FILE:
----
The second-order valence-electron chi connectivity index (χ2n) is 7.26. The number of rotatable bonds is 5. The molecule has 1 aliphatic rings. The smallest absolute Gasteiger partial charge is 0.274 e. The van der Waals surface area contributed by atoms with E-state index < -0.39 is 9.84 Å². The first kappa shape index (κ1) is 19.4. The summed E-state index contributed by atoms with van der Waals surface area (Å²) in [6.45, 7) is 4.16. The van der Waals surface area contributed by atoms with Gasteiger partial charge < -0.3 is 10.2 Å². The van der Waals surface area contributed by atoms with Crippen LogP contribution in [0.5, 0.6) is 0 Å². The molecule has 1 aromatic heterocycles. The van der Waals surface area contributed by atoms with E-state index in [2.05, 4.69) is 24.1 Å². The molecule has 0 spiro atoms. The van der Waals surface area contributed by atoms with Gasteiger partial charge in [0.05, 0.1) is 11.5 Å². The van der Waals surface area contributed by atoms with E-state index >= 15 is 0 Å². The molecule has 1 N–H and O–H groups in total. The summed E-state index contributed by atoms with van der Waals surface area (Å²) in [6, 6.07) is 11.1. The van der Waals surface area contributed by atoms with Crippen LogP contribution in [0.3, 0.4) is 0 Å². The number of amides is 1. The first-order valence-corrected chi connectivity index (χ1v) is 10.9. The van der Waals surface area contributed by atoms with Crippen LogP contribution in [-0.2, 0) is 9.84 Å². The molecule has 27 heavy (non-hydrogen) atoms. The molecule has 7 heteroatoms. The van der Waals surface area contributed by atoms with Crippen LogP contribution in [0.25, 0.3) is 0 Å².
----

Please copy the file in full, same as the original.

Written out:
The second-order valence-electron chi connectivity index (χ2n) is 7.26. The number of rotatable bonds is 5. The molecule has 1 aliphatic rings. The smallest absolute Gasteiger partial charge is 0.274 e. The van der Waals surface area contributed by atoms with E-state index < -0.39 is 9.84 Å². The first kappa shape index (κ1) is 19.4. The summed E-state index contributed by atoms with van der Waals surface area (Å²) in [6.45, 7) is 4.16. The van der Waals surface area contributed by atoms with Gasteiger partial charge < -0.3 is 10.2 Å². The van der Waals surface area contributed by atoms with Crippen LogP contribution in [0.5, 0.6) is 0 Å². The molecule has 1 aromatic heterocycles. The van der Waals surface area contributed by atoms with E-state index in [2.05, 4.69) is 24.1 Å². The molecule has 0 spiro atoms. The van der Waals surface area contributed by atoms with Gasteiger partial charge in [0.05, 0.1) is 11.5 Å². The van der Waals surface area contributed by atoms with E-state index >= 15 is 0 Å². The molecule has 1 N–H and O–H groups in total. The summed E-state index contributed by atoms with van der Waals surface area (Å²) in [6, 6.07) is 11.1. The van der Waals surface area contributed by atoms with Crippen LogP contribution in [0.3, 0.4) is 0 Å². The number of amides is 1. The first-order valence-corrected chi connectivity index (χ1v) is 10.9. The van der Waals surface area contributed by atoms with Crippen LogP contribution in [-0.2, 0) is 9.84 Å². The molecule has 27 heavy (non-hydrogen) atoms. The molecule has 7 heteroatoms. The van der Waals surface area contributed by atoms with Crippen LogP contribution in [0.25, 0.3) is 0 Å².